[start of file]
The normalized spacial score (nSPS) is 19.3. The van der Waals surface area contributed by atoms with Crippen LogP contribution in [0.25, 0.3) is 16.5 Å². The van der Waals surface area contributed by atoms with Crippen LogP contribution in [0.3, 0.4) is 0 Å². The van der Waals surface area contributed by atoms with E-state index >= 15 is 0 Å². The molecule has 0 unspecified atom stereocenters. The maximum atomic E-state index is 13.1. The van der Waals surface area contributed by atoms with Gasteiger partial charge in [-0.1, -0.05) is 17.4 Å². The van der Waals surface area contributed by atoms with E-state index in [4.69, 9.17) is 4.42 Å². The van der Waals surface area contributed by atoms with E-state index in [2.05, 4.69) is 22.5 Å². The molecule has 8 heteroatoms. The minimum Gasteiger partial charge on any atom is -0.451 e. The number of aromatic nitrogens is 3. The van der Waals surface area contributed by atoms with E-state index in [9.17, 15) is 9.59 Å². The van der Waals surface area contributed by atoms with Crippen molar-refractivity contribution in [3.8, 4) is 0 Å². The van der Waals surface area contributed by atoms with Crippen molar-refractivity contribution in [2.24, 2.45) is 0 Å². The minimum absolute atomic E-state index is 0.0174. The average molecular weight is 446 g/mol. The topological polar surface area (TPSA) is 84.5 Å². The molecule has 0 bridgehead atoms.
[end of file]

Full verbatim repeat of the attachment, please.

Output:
The normalized spacial score (nSPS) is 19.3. The van der Waals surface area contributed by atoms with Crippen LogP contribution in [0.25, 0.3) is 16.5 Å². The van der Waals surface area contributed by atoms with Crippen LogP contribution in [0.3, 0.4) is 0 Å². The van der Waals surface area contributed by atoms with E-state index >= 15 is 0 Å². The molecule has 0 unspecified atom stereocenters. The maximum atomic E-state index is 13.1. The van der Waals surface area contributed by atoms with Gasteiger partial charge in [-0.1, -0.05) is 17.4 Å². The van der Waals surface area contributed by atoms with E-state index in [4.69, 9.17) is 4.42 Å². The van der Waals surface area contributed by atoms with E-state index in [2.05, 4.69) is 22.5 Å². The molecule has 8 heteroatoms. The minimum Gasteiger partial charge on any atom is -0.451 e. The number of aromatic nitrogens is 3. The van der Waals surface area contributed by atoms with E-state index in [9.17, 15) is 9.59 Å². The van der Waals surface area contributed by atoms with Crippen molar-refractivity contribution in [3.8, 4) is 0 Å². The van der Waals surface area contributed by atoms with Crippen molar-refractivity contribution in [2.24, 2.45) is 0 Å². The minimum absolute atomic E-state index is 0.0174. The average molecular weight is 446 g/mol. The topological polar surface area (TPSA) is 84.5 Å². The molecule has 0 bridgehead atoms.